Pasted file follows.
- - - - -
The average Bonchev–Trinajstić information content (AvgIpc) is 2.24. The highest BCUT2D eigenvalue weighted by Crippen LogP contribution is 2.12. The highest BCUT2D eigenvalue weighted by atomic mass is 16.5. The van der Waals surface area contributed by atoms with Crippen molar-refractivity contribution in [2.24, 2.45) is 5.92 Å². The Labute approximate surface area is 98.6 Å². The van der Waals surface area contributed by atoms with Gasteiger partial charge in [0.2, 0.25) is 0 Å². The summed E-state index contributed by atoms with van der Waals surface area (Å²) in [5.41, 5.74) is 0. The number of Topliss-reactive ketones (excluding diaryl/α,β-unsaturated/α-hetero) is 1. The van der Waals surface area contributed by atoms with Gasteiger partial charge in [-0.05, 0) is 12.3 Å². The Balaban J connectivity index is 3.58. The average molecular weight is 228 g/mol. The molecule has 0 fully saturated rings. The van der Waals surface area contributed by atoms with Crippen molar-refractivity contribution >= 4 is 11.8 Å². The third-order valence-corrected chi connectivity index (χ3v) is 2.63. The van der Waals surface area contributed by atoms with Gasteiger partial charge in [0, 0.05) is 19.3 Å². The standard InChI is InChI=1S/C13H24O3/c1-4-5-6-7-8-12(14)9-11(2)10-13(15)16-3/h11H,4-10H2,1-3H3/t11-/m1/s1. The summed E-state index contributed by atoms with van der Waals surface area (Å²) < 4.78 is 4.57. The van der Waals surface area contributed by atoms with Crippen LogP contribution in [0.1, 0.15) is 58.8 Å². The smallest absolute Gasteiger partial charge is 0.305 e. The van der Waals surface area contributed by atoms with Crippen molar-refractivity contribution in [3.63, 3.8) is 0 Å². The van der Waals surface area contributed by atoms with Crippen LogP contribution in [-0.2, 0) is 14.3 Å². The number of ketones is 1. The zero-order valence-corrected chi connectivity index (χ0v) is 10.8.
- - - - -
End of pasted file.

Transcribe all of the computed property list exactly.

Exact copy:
The average Bonchev–Trinajstić information content (AvgIpc) is 2.24. The highest BCUT2D eigenvalue weighted by Crippen LogP contribution is 2.12. The highest BCUT2D eigenvalue weighted by atomic mass is 16.5. The van der Waals surface area contributed by atoms with Crippen molar-refractivity contribution in [2.24, 2.45) is 5.92 Å². The Labute approximate surface area is 98.6 Å². The van der Waals surface area contributed by atoms with Gasteiger partial charge in [0.2, 0.25) is 0 Å². The summed E-state index contributed by atoms with van der Waals surface area (Å²) in [5.41, 5.74) is 0. The number of Topliss-reactive ketones (excluding diaryl/α,β-unsaturated/α-hetero) is 1. The van der Waals surface area contributed by atoms with Gasteiger partial charge in [-0.05, 0) is 12.3 Å². The Balaban J connectivity index is 3.58. The average molecular weight is 228 g/mol. The molecule has 0 fully saturated rings. The van der Waals surface area contributed by atoms with Crippen molar-refractivity contribution >= 4 is 11.8 Å². The third-order valence-corrected chi connectivity index (χ3v) is 2.63. The van der Waals surface area contributed by atoms with Gasteiger partial charge in [0, 0.05) is 19.3 Å². The standard InChI is InChI=1S/C13H24O3/c1-4-5-6-7-8-12(14)9-11(2)10-13(15)16-3/h11H,4-10H2,1-3H3/t11-/m1/s1. The summed E-state index contributed by atoms with van der Waals surface area (Å²) < 4.78 is 4.57. The van der Waals surface area contributed by atoms with Crippen LogP contribution in [0.1, 0.15) is 58.8 Å². The smallest absolute Gasteiger partial charge is 0.305 e. The van der Waals surface area contributed by atoms with Crippen molar-refractivity contribution in [3.63, 3.8) is 0 Å². The van der Waals surface area contributed by atoms with Crippen LogP contribution in [-0.2, 0) is 14.3 Å². The number of ketones is 1. The zero-order valence-corrected chi connectivity index (χ0v) is 10.8.